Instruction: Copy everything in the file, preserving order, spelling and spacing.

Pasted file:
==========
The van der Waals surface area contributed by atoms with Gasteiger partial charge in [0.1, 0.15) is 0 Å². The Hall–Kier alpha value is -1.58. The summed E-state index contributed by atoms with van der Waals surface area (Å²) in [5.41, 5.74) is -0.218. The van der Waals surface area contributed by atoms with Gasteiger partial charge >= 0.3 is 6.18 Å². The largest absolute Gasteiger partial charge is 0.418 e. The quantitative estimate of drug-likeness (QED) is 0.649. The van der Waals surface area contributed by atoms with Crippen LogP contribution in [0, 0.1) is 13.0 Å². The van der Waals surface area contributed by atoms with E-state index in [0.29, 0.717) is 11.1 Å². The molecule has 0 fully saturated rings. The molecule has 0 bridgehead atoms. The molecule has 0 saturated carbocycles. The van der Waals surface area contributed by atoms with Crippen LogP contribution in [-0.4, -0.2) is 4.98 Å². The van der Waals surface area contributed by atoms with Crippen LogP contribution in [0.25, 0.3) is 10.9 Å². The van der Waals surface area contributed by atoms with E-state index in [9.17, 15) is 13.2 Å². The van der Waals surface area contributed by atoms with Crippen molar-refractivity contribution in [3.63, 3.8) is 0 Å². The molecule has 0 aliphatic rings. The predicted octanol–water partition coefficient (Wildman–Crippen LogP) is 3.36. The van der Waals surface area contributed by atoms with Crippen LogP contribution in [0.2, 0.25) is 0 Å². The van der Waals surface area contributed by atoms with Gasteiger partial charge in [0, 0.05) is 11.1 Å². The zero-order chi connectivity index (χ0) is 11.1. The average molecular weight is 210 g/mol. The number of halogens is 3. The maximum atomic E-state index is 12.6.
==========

The van der Waals surface area contributed by atoms with Gasteiger partial charge in [0.1, 0.15) is 0 Å². The Hall–Kier alpha value is -1.58. The summed E-state index contributed by atoms with van der Waals surface area (Å²) in [5.41, 5.74) is -0.218. The van der Waals surface area contributed by atoms with Gasteiger partial charge >= 0.3 is 6.18 Å². The largest absolute Gasteiger partial charge is 0.418 e. The quantitative estimate of drug-likeness (QED) is 0.649. The van der Waals surface area contributed by atoms with Crippen LogP contribution in [0, 0.1) is 13.0 Å². The van der Waals surface area contributed by atoms with E-state index in [0.29, 0.717) is 11.1 Å². The molecule has 0 fully saturated rings. The molecule has 0 bridgehead atoms. The molecule has 0 saturated carbocycles. The van der Waals surface area contributed by atoms with Crippen LogP contribution in [-0.4, -0.2) is 4.98 Å². The van der Waals surface area contributed by atoms with Crippen LogP contribution in [0.25, 0.3) is 10.9 Å². The van der Waals surface area contributed by atoms with E-state index in [9.17, 15) is 13.2 Å². The van der Waals surface area contributed by atoms with Crippen molar-refractivity contribution in [3.63, 3.8) is 0 Å². The molecule has 0 aliphatic rings. The predicted octanol–water partition coefficient (Wildman–Crippen LogP) is 3.36. The van der Waals surface area contributed by atoms with Crippen LogP contribution in [0.2, 0.25) is 0 Å². The van der Waals surface area contributed by atoms with Gasteiger partial charge in [0, 0.05) is 11.1 Å². The zero-order chi connectivity index (χ0) is 11.1. The average molecular weight is 210 g/mol. The number of halogens is 3. The maximum atomic E-state index is 12.6.